April 1, 2015

Tree Stories

Spreading, Bangalore (2015)

When reading this article today, I learned that it was International Forest Day on March 21st; this article incidentally happens to explore the politics of trees in Africa, which certainly made me pause and consider the way trees shape and influence our landscape in multiple ways.

Embrace, Fallingwater (2013)

I have previously blogged about my fascination for trees; I once again wonder if it stems from the fact that I grew up in Oman, where I mostly saw trees as gnarled, hardy, antique characters dotting the desert scrub or insulated, almost snobby clusters of exotic tree species, rather than grandly massed in forests? When we lived in Pittsburgh, I especially grew to love walking upon nature trails which wound through densely wooded parks during heady summer days; the urban drabness receded into the distance and I found myself enveloped in a leafy, green-light filtered world, hearing only bird-song and unique musical notes that only rustling leaves are capable of creating.

Telescoped Time, Sequoia National Park (2014)

Before we left the States, my husband and I embarked upon a month long cross-country trip where we visited several National Parks in the American South-west (aside: I really should blog about that epic journey one of these days!) One of the parks was the Sequoia National Park in California where we encountered some of the world's largest and tallest trees. As you wandered amongst groves of these giant sequoia trees, many of which were thousands of years old, you couldn't help but wonder: who and where exactly were you in the the grand scope of the Earth's history and existence? My personal perception of time and space were greatly telescoped, scaling down my trivial concerns and worries; I similarly felt that way when I was sitting by the sea. It was an undoubtedly powerful experience to be in the company of these august tree giants, who stoically and solidly continued to grow, as they had done for many a millennia - and I remember feeling both fulfilled and yet, a little depleted when we reluctantly left the park and returned to the identical monotony of a Californian freeway.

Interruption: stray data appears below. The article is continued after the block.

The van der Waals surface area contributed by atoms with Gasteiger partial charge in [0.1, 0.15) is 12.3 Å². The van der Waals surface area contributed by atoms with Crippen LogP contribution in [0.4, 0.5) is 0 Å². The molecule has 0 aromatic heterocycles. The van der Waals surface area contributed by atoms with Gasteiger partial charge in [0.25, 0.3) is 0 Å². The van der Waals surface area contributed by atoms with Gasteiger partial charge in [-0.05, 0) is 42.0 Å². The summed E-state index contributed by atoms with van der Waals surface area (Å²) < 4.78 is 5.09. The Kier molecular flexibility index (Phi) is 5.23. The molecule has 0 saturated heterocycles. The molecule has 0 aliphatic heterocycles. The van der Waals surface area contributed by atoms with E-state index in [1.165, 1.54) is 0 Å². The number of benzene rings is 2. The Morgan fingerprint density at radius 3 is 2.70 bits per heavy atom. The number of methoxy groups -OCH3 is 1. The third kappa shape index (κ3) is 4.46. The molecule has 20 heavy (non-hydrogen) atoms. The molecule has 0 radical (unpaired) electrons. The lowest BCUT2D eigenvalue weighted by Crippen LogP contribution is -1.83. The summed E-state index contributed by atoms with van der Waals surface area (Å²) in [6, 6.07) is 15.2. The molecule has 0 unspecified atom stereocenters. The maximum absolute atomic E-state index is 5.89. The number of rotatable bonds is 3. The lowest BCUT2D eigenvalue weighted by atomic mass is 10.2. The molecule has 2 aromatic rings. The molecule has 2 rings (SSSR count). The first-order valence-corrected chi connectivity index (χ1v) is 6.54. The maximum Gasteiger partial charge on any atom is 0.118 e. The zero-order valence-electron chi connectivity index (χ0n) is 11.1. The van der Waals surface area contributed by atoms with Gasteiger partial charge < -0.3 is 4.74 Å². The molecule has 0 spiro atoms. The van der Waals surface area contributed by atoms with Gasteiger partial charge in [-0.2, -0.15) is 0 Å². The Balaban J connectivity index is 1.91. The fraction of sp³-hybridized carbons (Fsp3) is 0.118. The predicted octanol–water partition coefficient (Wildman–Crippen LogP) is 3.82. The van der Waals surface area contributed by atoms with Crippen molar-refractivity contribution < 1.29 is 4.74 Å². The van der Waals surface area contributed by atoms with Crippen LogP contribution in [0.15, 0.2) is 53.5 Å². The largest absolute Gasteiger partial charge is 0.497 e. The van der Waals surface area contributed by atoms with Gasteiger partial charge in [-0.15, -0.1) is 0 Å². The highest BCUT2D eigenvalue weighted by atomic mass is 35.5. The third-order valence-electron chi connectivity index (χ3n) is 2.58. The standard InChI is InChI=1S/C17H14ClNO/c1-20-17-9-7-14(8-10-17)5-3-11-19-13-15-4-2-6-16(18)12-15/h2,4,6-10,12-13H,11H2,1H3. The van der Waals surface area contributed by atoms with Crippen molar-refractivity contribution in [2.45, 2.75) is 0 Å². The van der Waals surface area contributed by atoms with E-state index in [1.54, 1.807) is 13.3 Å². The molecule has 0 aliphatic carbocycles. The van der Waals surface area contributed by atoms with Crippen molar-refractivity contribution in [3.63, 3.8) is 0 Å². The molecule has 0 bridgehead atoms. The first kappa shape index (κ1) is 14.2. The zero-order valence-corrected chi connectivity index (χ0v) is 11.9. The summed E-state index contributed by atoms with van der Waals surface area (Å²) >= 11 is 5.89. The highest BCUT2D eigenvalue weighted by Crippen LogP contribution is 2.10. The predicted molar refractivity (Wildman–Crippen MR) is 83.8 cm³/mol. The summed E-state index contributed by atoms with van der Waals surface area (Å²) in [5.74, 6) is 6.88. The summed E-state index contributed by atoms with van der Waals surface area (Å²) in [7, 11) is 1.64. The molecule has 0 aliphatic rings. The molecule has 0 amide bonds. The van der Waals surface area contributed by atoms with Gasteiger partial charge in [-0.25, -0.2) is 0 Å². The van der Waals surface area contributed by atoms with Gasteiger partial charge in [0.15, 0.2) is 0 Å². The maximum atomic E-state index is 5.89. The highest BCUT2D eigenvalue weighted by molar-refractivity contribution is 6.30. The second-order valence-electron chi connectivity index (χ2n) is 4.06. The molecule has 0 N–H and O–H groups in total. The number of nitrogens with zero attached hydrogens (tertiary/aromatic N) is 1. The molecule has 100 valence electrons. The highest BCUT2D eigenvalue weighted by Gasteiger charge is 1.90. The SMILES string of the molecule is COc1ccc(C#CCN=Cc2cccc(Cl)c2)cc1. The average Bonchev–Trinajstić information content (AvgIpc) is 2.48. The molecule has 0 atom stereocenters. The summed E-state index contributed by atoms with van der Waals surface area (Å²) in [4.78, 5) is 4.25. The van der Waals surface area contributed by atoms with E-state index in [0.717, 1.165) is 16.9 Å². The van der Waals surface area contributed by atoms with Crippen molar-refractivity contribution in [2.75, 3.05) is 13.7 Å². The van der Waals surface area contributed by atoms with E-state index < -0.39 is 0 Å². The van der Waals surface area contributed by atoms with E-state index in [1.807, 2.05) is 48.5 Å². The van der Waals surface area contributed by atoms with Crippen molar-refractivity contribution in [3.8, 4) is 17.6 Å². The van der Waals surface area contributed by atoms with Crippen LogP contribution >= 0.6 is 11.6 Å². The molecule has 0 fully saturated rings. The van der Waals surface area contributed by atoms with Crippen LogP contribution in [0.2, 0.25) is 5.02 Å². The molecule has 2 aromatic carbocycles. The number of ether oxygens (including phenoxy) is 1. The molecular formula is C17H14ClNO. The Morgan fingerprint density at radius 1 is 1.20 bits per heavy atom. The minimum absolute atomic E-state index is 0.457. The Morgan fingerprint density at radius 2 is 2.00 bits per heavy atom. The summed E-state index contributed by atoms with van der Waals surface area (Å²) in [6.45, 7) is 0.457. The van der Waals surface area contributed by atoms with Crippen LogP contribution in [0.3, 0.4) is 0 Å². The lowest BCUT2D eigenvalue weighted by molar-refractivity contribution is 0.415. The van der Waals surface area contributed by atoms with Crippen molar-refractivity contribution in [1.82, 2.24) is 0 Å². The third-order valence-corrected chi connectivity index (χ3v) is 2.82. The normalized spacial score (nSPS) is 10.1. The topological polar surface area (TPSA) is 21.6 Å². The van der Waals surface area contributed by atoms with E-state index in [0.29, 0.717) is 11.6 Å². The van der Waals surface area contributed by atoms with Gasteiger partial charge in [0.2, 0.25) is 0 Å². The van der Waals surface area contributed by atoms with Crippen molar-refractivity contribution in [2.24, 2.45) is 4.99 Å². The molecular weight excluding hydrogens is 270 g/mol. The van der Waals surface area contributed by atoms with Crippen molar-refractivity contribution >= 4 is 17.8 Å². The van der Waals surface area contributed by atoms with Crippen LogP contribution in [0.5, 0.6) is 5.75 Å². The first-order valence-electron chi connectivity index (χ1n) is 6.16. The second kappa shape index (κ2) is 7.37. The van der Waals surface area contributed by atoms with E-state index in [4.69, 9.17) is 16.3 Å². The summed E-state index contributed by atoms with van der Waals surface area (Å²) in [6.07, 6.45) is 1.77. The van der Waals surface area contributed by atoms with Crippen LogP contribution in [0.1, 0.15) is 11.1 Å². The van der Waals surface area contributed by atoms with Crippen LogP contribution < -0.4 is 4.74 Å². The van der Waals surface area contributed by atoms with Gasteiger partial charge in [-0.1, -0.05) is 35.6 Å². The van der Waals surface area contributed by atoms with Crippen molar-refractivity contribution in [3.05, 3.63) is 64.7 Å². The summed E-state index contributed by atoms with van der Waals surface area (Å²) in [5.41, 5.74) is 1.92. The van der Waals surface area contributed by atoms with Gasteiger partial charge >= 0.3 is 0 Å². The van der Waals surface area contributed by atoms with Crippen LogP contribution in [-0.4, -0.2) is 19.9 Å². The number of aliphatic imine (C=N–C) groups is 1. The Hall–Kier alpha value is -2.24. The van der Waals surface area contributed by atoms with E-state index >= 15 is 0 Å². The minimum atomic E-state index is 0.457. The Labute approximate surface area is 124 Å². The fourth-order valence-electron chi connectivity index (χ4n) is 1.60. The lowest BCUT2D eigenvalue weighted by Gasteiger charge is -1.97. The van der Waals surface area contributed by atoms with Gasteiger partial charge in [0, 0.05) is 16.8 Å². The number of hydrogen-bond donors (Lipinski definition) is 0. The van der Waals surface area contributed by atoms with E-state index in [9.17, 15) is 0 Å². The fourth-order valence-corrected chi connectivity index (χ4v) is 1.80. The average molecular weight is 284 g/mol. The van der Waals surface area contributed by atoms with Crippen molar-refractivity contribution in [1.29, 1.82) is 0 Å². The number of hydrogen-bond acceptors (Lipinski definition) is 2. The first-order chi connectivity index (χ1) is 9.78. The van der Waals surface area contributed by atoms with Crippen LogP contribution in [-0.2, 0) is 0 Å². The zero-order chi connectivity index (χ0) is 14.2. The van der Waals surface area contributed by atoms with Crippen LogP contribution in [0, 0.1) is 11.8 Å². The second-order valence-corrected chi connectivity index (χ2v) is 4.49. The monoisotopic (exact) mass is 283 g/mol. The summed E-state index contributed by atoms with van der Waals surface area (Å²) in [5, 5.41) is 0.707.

The Architecture of a Leaf, Delhi (2015)

I guess it is why I feel so strongly about the necessity of large and multiple green spaces in urban environments; you need such spots in which to escape the soul-sapping demands of urban life, no matter how temporarily, in order to contemplate, recuperate, and relax. Indeed, when I am in the presence of old, venerable trees, with their spreading branches, labyrinthine roots, and serried leaves, I feel that they radiate a contagious calm, which immediately envelops you in its fold. 

I recently read about and spotted Jahanpanah Forest in Delhi the other day and which I would quite like to explore. In the meantime, as I write, I see the tree outside my apartment window filled with soft red flowers; the tree neighboring it has sprouted feathery green leaves, which provide accompaniment to the parabolas of the chocolate-hued seed pods limning its branches. There are plenty more trees to encounter in my neighborhood, including the huge peepal tree behind my apartment whose leaves' shadows dapple my walls, drop gifts of leaves in my balcony, sing along with the rain, and seemingly protectively curtain me from the surrounding world. 

We Barely Know Each Other, Delhi (2015)

Speaking of protectiveness, I would like to bookend this post with another article and also, a wonderful story about tree canopy shyness; I thought it so perfectly illustrated the innate beauty, dignity, and wisdom of trees.

Do you have a favorite tree - and tree story?

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